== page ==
Showalter on the young starters
Since manager Buck Showalter evaluates the season in month-long increments, I thought it’d be interesting to examine the Orioles’ next stretch.
There’s a full story going up on Orioles.com later this afternoon, but I wanted to make sure Showalter’s comments on the young starters, made prior to Saturday’s game, didn’t get lost in the shuffle.
While the Orioles offense and bullpen have both underperformed in the first quarter of the season, a trio of starts that didn’t go past the fifth inning and a 15-inning loss provided a brutal stretch –and a flurry of roster moves for fresh arms – in a four-game skid last week. Chris Tillman became the latest starter on Sunday to go five innings in an effective but hardly economical outing.
“The problem is there is a lot of unknown about what you’re getting,” said Showalter, who spoke with the team’s current four young starters –Tillman, Jake Arrieta, Zach Britton and Brad Bergesen – on Saturday to remind them that this opportunity isn’t open-ended.
“They’ve had enough exposure, enough time up here over the last couple of years that they need to step forward one way or the other. There will be another guy running up the Baseball America hot list behind all of us,” Showalter added. “Sometimes, they need to be reminded that some things are unacceptable – all of them. I’m not a big start watcher until a certain part of the season, but you look at some of the hits to innings and ERAs and stuff, it’s not good enough. It’s not going to work. It falls underneath the heading with some of them, ‘yeah, I got it.’ But sometimes it’s a little bit more than just whistling in the graveyard.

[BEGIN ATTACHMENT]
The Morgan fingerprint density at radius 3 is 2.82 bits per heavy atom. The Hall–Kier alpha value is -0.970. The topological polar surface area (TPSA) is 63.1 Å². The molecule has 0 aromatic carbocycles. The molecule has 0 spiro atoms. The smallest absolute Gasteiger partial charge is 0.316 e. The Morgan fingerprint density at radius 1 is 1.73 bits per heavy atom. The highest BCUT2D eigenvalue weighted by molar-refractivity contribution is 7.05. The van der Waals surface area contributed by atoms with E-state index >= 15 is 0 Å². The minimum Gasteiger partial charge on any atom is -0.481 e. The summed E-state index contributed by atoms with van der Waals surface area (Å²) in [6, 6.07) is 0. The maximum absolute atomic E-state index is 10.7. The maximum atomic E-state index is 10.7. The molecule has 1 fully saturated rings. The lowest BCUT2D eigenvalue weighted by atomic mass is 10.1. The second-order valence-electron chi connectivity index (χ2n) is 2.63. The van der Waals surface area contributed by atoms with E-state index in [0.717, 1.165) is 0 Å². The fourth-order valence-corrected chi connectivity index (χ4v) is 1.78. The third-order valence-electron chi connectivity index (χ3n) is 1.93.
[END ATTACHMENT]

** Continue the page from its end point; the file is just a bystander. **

It’s unacceptable, not good enough. The see-sawing, back-and forth, it’s tough for a team to really get into a consistent flow of playing good baseball over a long stretch of time when you got those inconsistencies. [And] just not with [starting] pitching. I’m not going to hang it all on them.”
I brought up the talk with Showalter again on Sunday morning and he said Saturday’s message wasn’t unusual as the O’s manager is frequently doling out that sentiment while walking around the outfield pregame, or behind closed doors in his office.
“I think we all need to be reminded of it,” Showalter said. “It’s just a reminder, it’s not an open-ended ticket. For any of us.”
Largely thought to be baseball’s toughest division, the Orioles are playing above .500 (14-12) ball outside of the AL East and while ultimately they will have to learn how to beat the Yankees (0-6), they have held their own against the Red Sox (2-2) and the Tampa Bay Rays (5-4) so far this season, taking both series at Tropicana Field.
Five of their next seven opponents entered Monday below .500, making now as good a time as any for the Orioles — who have been unable to string together a winning streak longer than the season’s first four games — to start a consistent stretch.
“We will look back at some things and say that maybe someone overachieved compared to their record, or they underachieved,” Showalter said. “You are always going to have that. Whether it’s the team or an individual. You aren’t going to have everybody operating at the top of their level all the time.”